Should I Request a Hearing?
Claimants can request a hearing before an Administrative Law Judge. However, depending on where the claimant lives, it can take months to get a hearing.
The Nature of a Hearing
The hearing process is supposed to be non-adversarial. It is presided over by an Administrative Law Judge (ALJ), who gathers information and finds facts. No government attorney or other representative is present at the hearing to argue that the claimant is not disabled and should be denied benefits.
If the claimant has no attorney, the ALJ is supposed to develop the record and gather evidence.
The ALJ is empowered to grant benefits without calling on experts for testimony. While the medical and vocational experts called by the ALJ's are paid by Social Security, they are directed to offer impartial testimony. By and large, however, expert testimony is used to deny benefits.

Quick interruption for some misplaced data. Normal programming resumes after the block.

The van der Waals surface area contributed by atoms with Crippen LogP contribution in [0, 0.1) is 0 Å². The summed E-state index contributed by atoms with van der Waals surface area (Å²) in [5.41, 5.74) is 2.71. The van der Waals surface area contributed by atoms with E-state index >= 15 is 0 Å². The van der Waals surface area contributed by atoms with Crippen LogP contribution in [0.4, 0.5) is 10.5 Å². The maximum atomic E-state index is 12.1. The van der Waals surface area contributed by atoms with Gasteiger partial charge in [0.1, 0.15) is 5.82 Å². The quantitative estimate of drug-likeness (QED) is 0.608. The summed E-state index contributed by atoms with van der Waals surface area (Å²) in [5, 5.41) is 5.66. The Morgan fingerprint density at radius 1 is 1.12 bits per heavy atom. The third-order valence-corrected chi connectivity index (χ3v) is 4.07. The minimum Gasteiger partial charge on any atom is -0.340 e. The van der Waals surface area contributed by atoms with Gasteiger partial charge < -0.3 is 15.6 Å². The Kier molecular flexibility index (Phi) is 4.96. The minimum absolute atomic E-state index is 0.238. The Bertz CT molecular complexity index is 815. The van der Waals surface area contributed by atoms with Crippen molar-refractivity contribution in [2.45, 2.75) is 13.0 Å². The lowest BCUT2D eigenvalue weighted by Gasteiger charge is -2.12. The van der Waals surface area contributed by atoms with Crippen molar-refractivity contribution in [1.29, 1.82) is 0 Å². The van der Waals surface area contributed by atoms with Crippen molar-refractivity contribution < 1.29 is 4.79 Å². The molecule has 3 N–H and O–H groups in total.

In the event that a judge hands down an unfavorable decision, and the Appeals Council finds that experts were necessary but the judge didn't call them, the unfavorable decision might not stand.
Players at a Hearing
There are various individuals involved in a hearing, all of whom have specific functions.
There are also some typical scenarios that are played out at a hearing. They include
- ALJ questions the claimant
- Attorney asks questions
- ALJ questions the medical advisor
- ALJ questions the vocational expert
- Cross examination of witnesses